Narrating the Nature of H1N1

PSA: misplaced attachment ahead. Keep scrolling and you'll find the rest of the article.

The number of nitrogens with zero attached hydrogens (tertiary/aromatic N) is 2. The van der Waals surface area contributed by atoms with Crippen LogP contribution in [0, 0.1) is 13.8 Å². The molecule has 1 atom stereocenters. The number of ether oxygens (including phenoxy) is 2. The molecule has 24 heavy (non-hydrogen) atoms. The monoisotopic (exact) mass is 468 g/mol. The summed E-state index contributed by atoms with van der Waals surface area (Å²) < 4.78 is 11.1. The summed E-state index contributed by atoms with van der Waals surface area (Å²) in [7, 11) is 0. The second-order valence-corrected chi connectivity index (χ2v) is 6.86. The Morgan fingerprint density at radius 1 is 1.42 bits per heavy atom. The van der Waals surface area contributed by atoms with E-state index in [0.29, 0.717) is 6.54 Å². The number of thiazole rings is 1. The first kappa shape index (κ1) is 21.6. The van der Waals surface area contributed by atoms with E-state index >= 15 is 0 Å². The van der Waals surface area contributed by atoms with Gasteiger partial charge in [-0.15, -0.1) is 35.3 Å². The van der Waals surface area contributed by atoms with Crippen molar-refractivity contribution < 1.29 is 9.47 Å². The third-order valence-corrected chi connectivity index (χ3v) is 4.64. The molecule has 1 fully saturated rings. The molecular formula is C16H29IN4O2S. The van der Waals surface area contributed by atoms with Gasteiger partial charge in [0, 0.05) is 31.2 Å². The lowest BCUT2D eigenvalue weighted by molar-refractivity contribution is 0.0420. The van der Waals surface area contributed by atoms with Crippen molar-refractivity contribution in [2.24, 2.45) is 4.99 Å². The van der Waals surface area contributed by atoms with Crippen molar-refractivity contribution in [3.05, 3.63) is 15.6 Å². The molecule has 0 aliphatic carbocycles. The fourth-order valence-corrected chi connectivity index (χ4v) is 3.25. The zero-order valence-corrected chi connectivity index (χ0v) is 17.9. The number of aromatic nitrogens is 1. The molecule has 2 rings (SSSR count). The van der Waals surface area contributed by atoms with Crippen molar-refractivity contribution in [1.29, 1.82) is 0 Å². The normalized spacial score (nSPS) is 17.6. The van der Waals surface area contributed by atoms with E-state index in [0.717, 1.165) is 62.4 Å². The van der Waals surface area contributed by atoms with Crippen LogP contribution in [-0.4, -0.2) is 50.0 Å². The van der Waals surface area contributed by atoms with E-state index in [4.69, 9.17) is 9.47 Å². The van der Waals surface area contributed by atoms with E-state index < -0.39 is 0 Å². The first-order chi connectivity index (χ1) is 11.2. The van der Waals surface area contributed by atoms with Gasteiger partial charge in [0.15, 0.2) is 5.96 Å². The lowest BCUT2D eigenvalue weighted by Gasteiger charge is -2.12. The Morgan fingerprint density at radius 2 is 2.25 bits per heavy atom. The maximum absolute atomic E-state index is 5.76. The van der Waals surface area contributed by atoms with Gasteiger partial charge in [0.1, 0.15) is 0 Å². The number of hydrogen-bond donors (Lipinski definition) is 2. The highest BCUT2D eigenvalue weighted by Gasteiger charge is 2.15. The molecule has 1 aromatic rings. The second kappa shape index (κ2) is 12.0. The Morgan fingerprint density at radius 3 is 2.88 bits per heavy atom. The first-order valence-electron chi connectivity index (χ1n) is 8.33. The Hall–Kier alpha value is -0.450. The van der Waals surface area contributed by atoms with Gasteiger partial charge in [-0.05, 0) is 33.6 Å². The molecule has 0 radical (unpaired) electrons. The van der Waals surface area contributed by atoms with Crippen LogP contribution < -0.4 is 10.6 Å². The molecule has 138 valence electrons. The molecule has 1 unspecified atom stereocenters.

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For a scientific object or idea to be accepted by all actors who engage with it, it first needs to reach stability as an incontestable ‘fact’. In the case of H1N1, the institution responsible for this fact-making was the WHO, since it is accountable for defining and managing global disease threats. Throughout this book I will examine how the WHO failed to effectively mobilize a stable construction of the ‘H1N1 pandemic’, ultimately resulting in the contestation of the concept by prominent global health actors. However, in order to explore the reasons why the H1N1 pandemic proved to be a fragile concept, it is first necessary to illustrate the elements of the WHO’s initial construction. This chapter examines the WHO’s attempt to define the phenomenon of H1N1. It argues that there were several factors of the construction that lent to its fragility as a scientific fact. These include a lack of early consensus on the name, a failure to articulate a robust and coherent origin narrative, and ineffectual comparisons with seasonal influenza and historical pandemics. These inadequacies meant that the concept of H1N1 did not reach definitional ‘closure’ (Callon, 1986; Pinch and Bijker, 1984), rendering it open to contestation.